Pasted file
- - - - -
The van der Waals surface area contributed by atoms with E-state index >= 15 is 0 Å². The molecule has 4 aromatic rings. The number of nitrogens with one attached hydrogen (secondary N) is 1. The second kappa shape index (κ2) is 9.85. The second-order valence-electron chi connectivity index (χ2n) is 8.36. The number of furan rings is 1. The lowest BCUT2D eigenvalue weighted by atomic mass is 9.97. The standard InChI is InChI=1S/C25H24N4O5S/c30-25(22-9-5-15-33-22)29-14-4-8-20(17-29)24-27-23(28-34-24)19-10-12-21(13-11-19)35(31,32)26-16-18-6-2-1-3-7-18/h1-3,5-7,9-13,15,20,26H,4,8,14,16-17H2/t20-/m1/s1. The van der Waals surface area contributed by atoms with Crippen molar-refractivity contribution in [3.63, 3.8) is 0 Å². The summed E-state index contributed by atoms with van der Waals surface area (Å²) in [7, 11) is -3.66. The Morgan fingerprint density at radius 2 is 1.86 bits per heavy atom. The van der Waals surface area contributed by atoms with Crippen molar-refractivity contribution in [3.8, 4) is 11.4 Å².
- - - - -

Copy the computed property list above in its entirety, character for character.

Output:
The van der Waals surface area contributed by atoms with E-state index >= 15 is 0 Å². The molecule has 4 aromatic rings. The number of nitrogens with one attached hydrogen (secondary N) is 1. The second kappa shape index (κ2) is 9.85. The second-order valence-electron chi connectivity index (χ2n) is 8.36. The number of furan rings is 1. The lowest BCUT2D eigenvalue weighted by atomic mass is 9.97. The standard InChI is InChI=1S/C25H24N4O5S/c30-25(22-9-5-15-33-22)29-14-4-8-20(17-29)24-27-23(28-34-24)19-10-12-21(13-11-19)35(31,32)26-16-18-6-2-1-3-7-18/h1-3,5-7,9-13,15,20,26H,4,8,14,16-17H2/t20-/m1/s1. The van der Waals surface area contributed by atoms with Crippen molar-refractivity contribution in [3.63, 3.8) is 0 Å². The summed E-state index contributed by atoms with van der Waals surface area (Å²) in [7, 11) is -3.66. The Morgan fingerprint density at radius 2 is 1.86 bits per heavy atom. The van der Waals surface area contributed by atoms with Crippen molar-refractivity contribution in [3.8, 4) is 11.4 Å².